Wednesday, March 5, 2014

Assessing Market Health Through Breadth

Breadth measures the number (or percentage) of stocks trending higher or lower. The conventional wisdom is that expanding breadth is bullish. Is this true? The short answer is no.

And what are breadth measures saying about the health of today's market? The short answer is to be cautious.

Let's start with NYSE advance-decline issues (NYAD) which measures advancing issues minus declining issues. It recently made new highs. The chart below looks at prior new highs in NYAD versus drops in NYSE of over 10%.

New highs in NYAD does a bad job of warning of a large fall in equities. Each one of these falls was preceded by expanding breadth (issues). One positive might be that the second top in 2008 before the bear market was preceded by a NYAD divergence (lower high; see declining arrow). On the other hand, the 20% drop in 2011 was preceded by an expansion in breadth (see rising arrow). The same was true in the 1990s as well.

Using NYSE advance decline-decline volume (NYUD) isn't materially different. It made new highs right before the NYSE dropped 9% last summer. There were new two-year and three-year highs in 2010 and 2011 before drops as well.

Some analysts look at SPX relative to the an 'equal weight' version (SPXEW, i.e., all components weighted 1/500). This ratio recently expanded, a sign of broader participation in the rally.

This measure is not much more useful than the ones above. It caught the 2008 bear market but it also didn't warn of the big drop in 2011. There's also a problem of false-positives (dashed ovals) where breadth diverged lower but the market rose higher. There are too many false signals for this to add value beyond simply watching the trend in price.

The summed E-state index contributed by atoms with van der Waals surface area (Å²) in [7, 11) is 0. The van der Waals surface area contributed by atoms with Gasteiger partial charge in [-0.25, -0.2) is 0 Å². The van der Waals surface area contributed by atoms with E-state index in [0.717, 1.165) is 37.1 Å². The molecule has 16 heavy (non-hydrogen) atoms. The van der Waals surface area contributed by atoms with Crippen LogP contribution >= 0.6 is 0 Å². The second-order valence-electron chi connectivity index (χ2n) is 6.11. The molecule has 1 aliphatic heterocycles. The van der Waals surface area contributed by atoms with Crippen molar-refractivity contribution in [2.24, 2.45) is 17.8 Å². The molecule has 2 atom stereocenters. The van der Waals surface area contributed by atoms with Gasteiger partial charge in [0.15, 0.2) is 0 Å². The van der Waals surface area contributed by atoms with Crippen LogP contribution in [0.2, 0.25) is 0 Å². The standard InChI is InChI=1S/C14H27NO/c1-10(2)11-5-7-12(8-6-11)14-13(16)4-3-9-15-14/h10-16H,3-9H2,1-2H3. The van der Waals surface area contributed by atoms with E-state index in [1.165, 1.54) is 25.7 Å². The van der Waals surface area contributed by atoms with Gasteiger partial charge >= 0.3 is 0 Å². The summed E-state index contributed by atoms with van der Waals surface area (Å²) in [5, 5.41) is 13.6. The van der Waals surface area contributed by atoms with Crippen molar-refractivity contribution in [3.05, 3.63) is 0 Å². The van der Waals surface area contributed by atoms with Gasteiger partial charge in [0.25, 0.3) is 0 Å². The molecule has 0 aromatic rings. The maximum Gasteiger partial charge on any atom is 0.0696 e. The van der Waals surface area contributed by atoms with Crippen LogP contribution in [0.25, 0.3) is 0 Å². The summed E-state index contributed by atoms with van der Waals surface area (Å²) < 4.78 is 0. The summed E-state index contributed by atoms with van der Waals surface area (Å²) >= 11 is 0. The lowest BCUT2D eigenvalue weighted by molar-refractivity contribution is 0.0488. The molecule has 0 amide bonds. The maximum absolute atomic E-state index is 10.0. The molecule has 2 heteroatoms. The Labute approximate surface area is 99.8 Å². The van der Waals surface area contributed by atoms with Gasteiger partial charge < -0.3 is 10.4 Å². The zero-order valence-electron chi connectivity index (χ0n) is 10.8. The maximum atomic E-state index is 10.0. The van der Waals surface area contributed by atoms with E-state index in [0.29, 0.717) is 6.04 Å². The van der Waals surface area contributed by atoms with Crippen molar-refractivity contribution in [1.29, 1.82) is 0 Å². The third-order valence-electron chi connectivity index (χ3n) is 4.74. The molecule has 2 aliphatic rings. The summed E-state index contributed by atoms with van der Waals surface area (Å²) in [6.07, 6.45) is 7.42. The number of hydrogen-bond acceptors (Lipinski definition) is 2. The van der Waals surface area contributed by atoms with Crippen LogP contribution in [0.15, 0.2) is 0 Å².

Lastly, we can measure expansion and deterioration in breadth by looking at the percentage of SPX stocks trading above their 50-dma and 200-dma (lower panels in chart below). We have marked where breath deteriorated ahead of a top with a red line and where it expanded with a green line.

There's some good news here. Before 2013, a negative divergence in the 50-dma preceded many tops (red arrows). A negative divergence was clearly bearish.

That's not the same as saying the every top was preceded by a negative divergence; half were not (green arrows). So, like NYAD, NYUD and SPXEW, an expansion in breath was not necessarily a sign of good market health.

In 2013, there were two negative divergences in the 50-dma that did not lead to a top (blue lines). This caught many analysts off-guard. Ironically, the May 2013 high was preceded by a 3-month negative divergence and then a pop to a new high in breadth. A sign of better breadth turned out to be a sign of market exhaustion and a trap for bulls.

Another issue with this measure of breadth is that a negative divergence can exist for half a year before a top. As a timing tool, it is very poor.

Still, of the different ways of measuring the health of the market through breadth, the percentage above the 50-dma is the most useful.

So, what is breadth saying about the health of the current market?

The expansion in issues (NYAD and SPXEW) and volume (NYUD) would lead many to say the market is healthy. In the past, that hasn't been the case. There's no reason to make that assertion now either.

The percentage of SPX stocks above their 50-dma and 200-dma are diverging lower. Before 2013, that was a reliable signal of failing market health. That's the signal to watch and right now it is flashing a warning.